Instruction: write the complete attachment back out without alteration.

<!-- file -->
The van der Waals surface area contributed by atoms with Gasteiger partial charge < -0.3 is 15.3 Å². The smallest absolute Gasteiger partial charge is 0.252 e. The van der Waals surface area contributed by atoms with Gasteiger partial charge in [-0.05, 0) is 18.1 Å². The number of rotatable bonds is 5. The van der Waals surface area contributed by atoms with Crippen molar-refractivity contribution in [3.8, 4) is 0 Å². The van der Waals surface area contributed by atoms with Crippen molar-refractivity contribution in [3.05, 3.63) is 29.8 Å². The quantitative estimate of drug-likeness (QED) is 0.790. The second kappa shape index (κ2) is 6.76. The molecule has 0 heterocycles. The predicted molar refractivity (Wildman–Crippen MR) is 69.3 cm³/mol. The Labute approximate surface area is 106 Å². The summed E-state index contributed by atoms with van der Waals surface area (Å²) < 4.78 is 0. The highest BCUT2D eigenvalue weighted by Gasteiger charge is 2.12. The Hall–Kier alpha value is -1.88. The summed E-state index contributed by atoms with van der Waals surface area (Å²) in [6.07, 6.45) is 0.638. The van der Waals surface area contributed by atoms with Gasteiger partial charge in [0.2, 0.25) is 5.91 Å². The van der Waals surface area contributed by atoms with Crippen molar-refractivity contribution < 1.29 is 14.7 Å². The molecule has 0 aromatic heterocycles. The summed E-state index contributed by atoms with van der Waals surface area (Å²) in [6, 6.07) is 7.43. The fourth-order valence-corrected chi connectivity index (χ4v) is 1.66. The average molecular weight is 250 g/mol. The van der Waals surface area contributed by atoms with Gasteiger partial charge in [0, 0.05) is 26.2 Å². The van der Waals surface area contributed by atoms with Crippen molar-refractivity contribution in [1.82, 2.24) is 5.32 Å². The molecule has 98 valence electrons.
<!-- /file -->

The van der Waals surface area contributed by atoms with Gasteiger partial charge < -0.3 is 15.3 Å². The smallest absolute Gasteiger partial charge is 0.252 e. The van der Waals surface area contributed by atoms with Gasteiger partial charge in [-0.05, 0) is 18.1 Å². The number of rotatable bonds is 5. The van der Waals surface area contributed by atoms with Crippen molar-refractivity contribution in [3.8, 4) is 0 Å². The van der Waals surface area contributed by atoms with Crippen molar-refractivity contribution in [3.05, 3.63) is 29.8 Å². The quantitative estimate of drug-likeness (QED) is 0.790. The second kappa shape index (κ2) is 6.76. The molecule has 0 heterocycles. The predicted molar refractivity (Wildman–Crippen MR) is 69.3 cm³/mol. The Labute approximate surface area is 106 Å². The summed E-state index contributed by atoms with van der Waals surface area (Å²) < 4.78 is 0. The highest BCUT2D eigenvalue weighted by Gasteiger charge is 2.12. The Hall–Kier alpha value is -1.88. The summed E-state index contributed by atoms with van der Waals surface area (Å²) in [6.07, 6.45) is 0.638. The van der Waals surface area contributed by atoms with Gasteiger partial charge in [0.2, 0.25) is 5.91 Å². The van der Waals surface area contributed by atoms with Crippen molar-refractivity contribution < 1.29 is 14.7 Å². The molecule has 0 aromatic heterocycles. The summed E-state index contributed by atoms with van der Waals surface area (Å²) in [6, 6.07) is 7.43. The fourth-order valence-corrected chi connectivity index (χ4v) is 1.66. The average molecular weight is 250 g/mol. The van der Waals surface area contributed by atoms with Gasteiger partial charge in [0, 0.05) is 26.2 Å². The van der Waals surface area contributed by atoms with Crippen molar-refractivity contribution in [1.82, 2.24) is 5.32 Å². The molecule has 98 valence electrons.